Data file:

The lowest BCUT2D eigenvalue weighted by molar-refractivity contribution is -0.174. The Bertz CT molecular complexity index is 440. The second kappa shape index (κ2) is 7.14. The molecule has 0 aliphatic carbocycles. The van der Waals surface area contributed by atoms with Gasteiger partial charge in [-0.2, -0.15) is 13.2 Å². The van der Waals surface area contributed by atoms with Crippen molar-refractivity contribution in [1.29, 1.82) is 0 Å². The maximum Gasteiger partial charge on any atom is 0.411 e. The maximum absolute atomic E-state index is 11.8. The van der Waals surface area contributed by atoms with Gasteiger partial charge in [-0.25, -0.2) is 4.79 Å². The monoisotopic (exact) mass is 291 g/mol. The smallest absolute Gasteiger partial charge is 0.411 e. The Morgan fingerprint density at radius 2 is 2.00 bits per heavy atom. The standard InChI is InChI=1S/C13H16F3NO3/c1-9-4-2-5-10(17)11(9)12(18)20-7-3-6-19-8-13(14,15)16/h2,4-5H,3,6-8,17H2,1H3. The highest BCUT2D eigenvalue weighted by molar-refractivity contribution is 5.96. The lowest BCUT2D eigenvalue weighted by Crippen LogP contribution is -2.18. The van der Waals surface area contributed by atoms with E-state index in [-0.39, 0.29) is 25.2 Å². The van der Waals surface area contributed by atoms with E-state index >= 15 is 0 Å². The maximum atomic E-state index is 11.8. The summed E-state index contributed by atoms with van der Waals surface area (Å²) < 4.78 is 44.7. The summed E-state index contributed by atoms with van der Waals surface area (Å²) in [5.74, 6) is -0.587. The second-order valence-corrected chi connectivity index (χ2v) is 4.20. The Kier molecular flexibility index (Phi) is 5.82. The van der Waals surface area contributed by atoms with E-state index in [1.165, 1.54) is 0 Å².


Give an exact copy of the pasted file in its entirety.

The lowest BCUT2D eigenvalue weighted by molar-refractivity contribution is -0.174. The Bertz CT molecular complexity index is 440. The second kappa shape index (κ2) is 7.14. The molecule has 0 aliphatic carbocycles. The van der Waals surface area contributed by atoms with Gasteiger partial charge in [-0.2, -0.15) is 13.2 Å². The van der Waals surface area contributed by atoms with Crippen molar-refractivity contribution in [1.29, 1.82) is 0 Å². The maximum Gasteiger partial charge on any atom is 0.411 e. The maximum absolute atomic E-state index is 11.8. The van der Waals surface area contributed by atoms with Gasteiger partial charge in [-0.25, -0.2) is 4.79 Å². The monoisotopic (exact) mass is 291 g/mol. The smallest absolute Gasteiger partial charge is 0.411 e. The Morgan fingerprint density at radius 2 is 2.00 bits per heavy atom. The standard InChI is InChI=1S/C13H16F3NO3/c1-9-4-2-5-10(17)11(9)12(18)20-7-3-6-19-8-13(14,15)16/h2,4-5H,3,6-8,17H2,1H3. The highest BCUT2D eigenvalue weighted by molar-refractivity contribution is 5.96. The lowest BCUT2D eigenvalue weighted by Crippen LogP contribution is -2.18. The van der Waals surface area contributed by atoms with E-state index in [-0.39, 0.29) is 25.2 Å². The van der Waals surface area contributed by atoms with E-state index >= 15 is 0 Å². The maximum atomic E-state index is 11.8. The summed E-state index contributed by atoms with van der Waals surface area (Å²) < 4.78 is 44.7. The summed E-state index contributed by atoms with van der Waals surface area (Å²) in [5.74, 6) is -0.587. The second-order valence-corrected chi connectivity index (χ2v) is 4.20. The Kier molecular flexibility index (Phi) is 5.82. The van der Waals surface area contributed by atoms with E-state index in [1.165, 1.54) is 0 Å².